Police rescue three male ‘slaves’ from traveller sites


Paul Peachey
Sunday 08 December 2013 21:49
The raids were carried out at three travellers’ sites near Bristol, including Tall Trees in Almondsbury
The raids were carried out at three travellers’ sites near Bristol, including Tall Trees in Almondsbury

Three men have been rescued after apparently being forced to live in squalid conditions and work for little or no pay in a new case of alleged slavery on travellers’ sites.

The men, a Briton and two Eastern Europeans, were freed on Sunday following a series of raids on camps in the Bristol area after a tip-off sparked a five-week police operation into forced labour and human trafficking.

Detectives are investigating possible links to Irish traveller groups on sites elsewhere in the UK, where vulnerable men from Britain and abroad are said to have been kept enslaved in the face of threats of violence.

The raids at a business unit and two homes also netted a small-scale cannabis operation and more than £20,000 in cash, Avon and Somerset police said on Sunday night.

Two people have been arrested in connection with slavery offences, while five others have been detained on suspicion of offences including money-laundering and handling stolen goods.

The alleged victims, one aged in his 30s, one in his 40s and a third in his 50s, agreed to go with police and were being interviewed to try to understand the circumstances in which they were living. Police said they may have been forced to live in squalid caravans and forced to carry out paving work for little pay.

Chief Superintendent Julian Moss said victims in such cases “are often forced to live and work in poor and unsanitary conditions, sometimes with little or no pay”.

He added: “Some of those affected will not view themselves as victims and, even if they do, may have been unable to speak to the police or any other authorities for a variety of reasons. To the outside world the fear and intimidation faced by victims of forced labour on a daily basis are difficult to comprehend.

“Today’s operation is a very visible statement of our intent to protect people from this type of exploitation.”

The raids were carried out at three travellers’ sites near Bristol – Northwood Park in Winterbourne, Tall Trees in Almondsbury and Green Orchard in Easter Compton.A farm in Yeovil, a house in Kingswood and a residential property in Redland were also raided in the operation.

The arrests follow a number of cases involving the forced labour of the vulnerable at traveller camps that have gone to court over the past two years, using new legislation designed to make it easier to prosecute modern-day slave-keepers.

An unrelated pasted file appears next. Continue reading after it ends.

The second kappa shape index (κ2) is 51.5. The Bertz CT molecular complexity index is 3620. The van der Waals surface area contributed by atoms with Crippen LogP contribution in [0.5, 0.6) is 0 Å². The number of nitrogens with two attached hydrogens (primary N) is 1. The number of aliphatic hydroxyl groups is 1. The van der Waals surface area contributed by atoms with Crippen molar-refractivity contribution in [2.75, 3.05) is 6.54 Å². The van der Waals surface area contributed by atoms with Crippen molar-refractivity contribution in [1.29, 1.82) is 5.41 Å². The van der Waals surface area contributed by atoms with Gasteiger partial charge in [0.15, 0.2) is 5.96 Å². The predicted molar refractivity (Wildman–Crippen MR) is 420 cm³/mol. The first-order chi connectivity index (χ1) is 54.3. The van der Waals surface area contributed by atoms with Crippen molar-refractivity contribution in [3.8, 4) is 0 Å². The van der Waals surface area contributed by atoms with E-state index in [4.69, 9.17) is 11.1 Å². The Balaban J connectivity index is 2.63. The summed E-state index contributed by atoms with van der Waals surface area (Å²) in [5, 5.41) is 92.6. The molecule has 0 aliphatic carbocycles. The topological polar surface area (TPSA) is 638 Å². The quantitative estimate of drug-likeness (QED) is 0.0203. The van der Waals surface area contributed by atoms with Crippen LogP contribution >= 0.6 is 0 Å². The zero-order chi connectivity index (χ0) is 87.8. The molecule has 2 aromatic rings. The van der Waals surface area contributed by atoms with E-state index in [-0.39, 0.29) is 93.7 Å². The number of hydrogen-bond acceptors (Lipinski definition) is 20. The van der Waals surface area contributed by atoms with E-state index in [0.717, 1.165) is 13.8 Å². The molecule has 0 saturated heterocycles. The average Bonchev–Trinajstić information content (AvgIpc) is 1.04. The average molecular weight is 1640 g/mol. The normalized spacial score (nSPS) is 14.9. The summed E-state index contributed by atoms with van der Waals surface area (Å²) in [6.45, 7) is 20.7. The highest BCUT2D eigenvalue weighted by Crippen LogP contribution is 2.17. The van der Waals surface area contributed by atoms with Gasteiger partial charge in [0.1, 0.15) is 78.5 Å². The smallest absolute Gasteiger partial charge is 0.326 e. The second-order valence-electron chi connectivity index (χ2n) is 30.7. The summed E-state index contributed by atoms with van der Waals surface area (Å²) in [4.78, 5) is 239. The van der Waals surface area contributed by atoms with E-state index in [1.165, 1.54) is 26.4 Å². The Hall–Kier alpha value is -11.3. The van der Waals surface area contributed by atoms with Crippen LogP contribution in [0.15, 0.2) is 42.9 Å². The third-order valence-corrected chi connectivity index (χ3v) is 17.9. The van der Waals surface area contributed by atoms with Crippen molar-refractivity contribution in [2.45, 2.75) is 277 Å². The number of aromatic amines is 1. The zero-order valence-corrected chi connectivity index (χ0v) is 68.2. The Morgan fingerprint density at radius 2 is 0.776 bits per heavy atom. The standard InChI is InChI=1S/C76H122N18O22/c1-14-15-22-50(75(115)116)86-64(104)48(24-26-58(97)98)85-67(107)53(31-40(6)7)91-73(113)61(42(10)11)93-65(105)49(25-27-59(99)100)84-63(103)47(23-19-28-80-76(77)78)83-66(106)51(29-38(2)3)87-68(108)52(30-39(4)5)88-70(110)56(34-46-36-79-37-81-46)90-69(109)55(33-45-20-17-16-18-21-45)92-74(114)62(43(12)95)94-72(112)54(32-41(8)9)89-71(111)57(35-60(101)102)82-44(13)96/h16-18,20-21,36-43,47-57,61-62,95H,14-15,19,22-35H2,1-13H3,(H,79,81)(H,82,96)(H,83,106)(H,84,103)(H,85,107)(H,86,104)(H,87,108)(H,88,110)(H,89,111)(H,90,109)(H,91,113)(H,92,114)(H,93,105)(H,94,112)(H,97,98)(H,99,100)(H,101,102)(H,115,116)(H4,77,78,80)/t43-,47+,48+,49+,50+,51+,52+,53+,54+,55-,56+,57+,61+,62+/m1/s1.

In the first case of its kind, four people were jailed last year after a raid at Bedfordshire site in 2011 revealed the existence of 23 dirty and emaciated men who were forced to work under fear of extreme violence.

A powerful traveller family made money out of the victims who were addicts they picked up from the streets and soup kitchens and forced to work for little money.

In a separate case, five members of an Irish traveller family were found guilty in December last year of keeping their own private workforce in Gloucestershire, Leicestershire and Nottinghamshire and paying them as little as £5 a day for their work.

The rescues keep the issue of domestic slavery at the top of the political agenda, coming so soon after three women were alleged to have been kept at the south London home of the leader of a Maoist sect for up to 30 years. The women were taken away from the house by police last month.

The head of the group, Aravindan Balakrishnan and his wife Chanda, were questioned after the women sought help from a charity. The couple are on bail until next year.

“Similar investigations in other parts of the country show the issue of forced labour, domestic servitude and human trafficking is prevalent in many areas of society,” said Chief Supt Moss.

Register for free to continue reading

Registration is a free and easy way to support our truly independent journalism

By registering, you will also enjoy limited access to Premium articles, exclusive newsletters, commenting, and virtual events with our leading journalists

Already have an account? sign in

By clicking ‘Register’ you confirm that your data has been entered correctly and you have read and agree to our Terms of use, Cookie policy and Privacy notice.

This site is protected by reCAPTCHA and the Google Privacy policy and Terms of service apply.

Thank you for registering

Please refresh the page or navigate to another page on the site to be automatically logged inPlease refresh your browser to be logged in